One by one, Jeff Trondson’s family members and friends strode to the front of a courtroom in Hastings on Wednesday to talk about how his death ruined their lives.
Trondson, 29, of Burnsville, was killed in June 2013 when his motorcycle collided with Leah Colwell’s vehicle. She was driving drunk. Her blood alcohol level was 0.32 percent, four times the legal limit. Her driver’s license had been canceled after one of her five previous alcohol-related driving offenses.
“The last thing Jeff said to me was, ‘I’ll be back in 20 minutes, Pops,’ ” said the victim’s dad, Dave Williams. “The next thing I know, I’m looking at my son dead in the street. Everything I love, dead in the street.”
Brother-in-law Kevin Drometer said Trondson was there for him on his wedding day, the birth of his children, and countless hunting and fishing trips.
“I’m not here seeking personal revenge,” he told District Judge Michael Mayer. “I’m only seeking justice for our beloved Jeffrey.”
Family ‘broken in pieces’
Colwell, 45, and her two passengers were headed to a friend’s house to keep drinking. She was eastbound on 160th Street in Apple Valley and turned left onto Harwell Avenue, directly in front of Trondson’s motorcycle.
She pleaded guilty May 1 in Dakota County to criminal vehicular homicide and driving after cancellation and was in court Wednesday to be sentenced. At least 70 of the victim’s family members and friends were there to watch as she received the maximum sentence, 3 years and two months behind bars.
Sister Jessie Drometer said Colwell’s “irresponsible decisions have broken my family in pieces.”
Andy Schad, a friend since middle school, said: “I had just asked Jeff to be best man at my wedding. He was thrilled.”
Schad told Colwell, “You stole my best friend. I felt like I had been cut right in half. Since then I’ve been in a downward spiral — depression, anxiety, insomnia.
Williams was the last to speak.
“This is the shirt Jeff was wearing when Leah killed him,” he said holding up a black T-shirt. “Do you recognize this, Leah? Do you?”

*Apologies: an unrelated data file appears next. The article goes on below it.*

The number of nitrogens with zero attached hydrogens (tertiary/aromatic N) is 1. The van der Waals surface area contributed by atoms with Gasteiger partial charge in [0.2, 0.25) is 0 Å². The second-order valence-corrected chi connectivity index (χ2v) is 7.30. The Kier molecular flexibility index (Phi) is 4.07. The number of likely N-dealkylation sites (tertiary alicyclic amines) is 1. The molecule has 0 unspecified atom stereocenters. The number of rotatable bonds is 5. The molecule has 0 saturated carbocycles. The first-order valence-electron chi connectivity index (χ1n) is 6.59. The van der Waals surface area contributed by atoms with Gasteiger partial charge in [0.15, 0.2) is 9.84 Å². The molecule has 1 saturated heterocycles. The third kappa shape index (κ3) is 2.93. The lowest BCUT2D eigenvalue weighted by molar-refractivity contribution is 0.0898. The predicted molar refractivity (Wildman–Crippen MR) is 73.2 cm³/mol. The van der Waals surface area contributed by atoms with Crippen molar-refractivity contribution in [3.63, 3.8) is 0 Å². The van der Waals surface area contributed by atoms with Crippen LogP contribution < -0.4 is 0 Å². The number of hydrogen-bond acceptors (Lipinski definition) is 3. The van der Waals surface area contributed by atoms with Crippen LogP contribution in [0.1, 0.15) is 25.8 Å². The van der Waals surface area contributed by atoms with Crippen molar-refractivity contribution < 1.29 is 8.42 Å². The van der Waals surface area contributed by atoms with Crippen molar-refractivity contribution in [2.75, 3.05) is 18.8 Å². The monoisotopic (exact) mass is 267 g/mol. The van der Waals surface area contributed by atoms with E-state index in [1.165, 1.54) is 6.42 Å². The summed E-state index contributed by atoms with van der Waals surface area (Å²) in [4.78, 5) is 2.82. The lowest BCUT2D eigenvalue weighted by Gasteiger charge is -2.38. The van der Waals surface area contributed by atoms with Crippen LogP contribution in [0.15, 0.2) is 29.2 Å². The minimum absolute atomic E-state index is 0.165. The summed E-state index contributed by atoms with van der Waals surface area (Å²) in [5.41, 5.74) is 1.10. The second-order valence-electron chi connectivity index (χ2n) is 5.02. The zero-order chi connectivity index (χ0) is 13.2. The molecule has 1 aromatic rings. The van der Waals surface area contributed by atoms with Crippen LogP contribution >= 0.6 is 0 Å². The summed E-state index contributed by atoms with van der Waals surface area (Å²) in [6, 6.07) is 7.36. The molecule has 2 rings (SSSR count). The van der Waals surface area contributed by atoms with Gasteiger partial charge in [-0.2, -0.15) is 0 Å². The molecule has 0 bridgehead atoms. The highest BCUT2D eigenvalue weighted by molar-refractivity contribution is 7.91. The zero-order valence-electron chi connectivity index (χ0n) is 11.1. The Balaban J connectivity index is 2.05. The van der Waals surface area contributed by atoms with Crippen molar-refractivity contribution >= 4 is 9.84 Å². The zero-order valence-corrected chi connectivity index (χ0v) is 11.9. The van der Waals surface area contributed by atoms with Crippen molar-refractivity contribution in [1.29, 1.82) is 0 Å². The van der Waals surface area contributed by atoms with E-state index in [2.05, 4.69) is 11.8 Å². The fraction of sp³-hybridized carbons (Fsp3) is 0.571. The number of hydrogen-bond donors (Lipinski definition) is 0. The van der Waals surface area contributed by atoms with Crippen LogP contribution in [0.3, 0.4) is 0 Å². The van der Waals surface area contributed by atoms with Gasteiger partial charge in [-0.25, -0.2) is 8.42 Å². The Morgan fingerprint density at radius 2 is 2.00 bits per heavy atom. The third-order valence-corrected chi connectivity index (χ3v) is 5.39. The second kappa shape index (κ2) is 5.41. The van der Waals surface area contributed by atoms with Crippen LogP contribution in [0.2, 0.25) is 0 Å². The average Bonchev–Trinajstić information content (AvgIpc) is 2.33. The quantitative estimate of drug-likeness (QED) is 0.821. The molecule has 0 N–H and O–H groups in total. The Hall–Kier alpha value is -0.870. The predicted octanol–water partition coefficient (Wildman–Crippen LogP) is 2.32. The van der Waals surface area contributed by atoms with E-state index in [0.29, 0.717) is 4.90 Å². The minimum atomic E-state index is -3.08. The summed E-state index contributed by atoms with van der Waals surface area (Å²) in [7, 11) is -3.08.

In his family, Williams said, opening day of fishing and hunting seasons have always been “every bit as important as Thanksgiving and Christmas.” He remembered watching his only son and his friend shooting clay pigeons at their cabin Up North. Williams said he chose to just watch and knew then that he was “building rocking-chair memories.”
Now, he said, seeing his son dead will be his rocking-chair memory. Hunting, fishing and going to the lake have no meaning for him anymore.
“I look in the mirror in the morning and I don’t know how I am,” he said. “God damn you, Leah.”
Plenty of chances
Colwell had been free on bail but was arrested June 4 after a random test turned up drugs in her system.
Prosecutor Jennifer Bovitz told the judge that Colwell has a “history of being afforded treatment opportunities.” Her previous alcohol-related offenses have resulted in probation, not prison.
“Leah Colwell’s idea of fun since age 16 has been drinking and driving with friends,” Bovitz said. “She is a danger to the public who needs to be locked up as long as the law allows.”
“Two families have been ruined by this,” Mayer said before sentencing Colwell. “You had one job while waiting for sentencing,’’ he told Colwell. “Only one job. To remain sober. And you blew it.”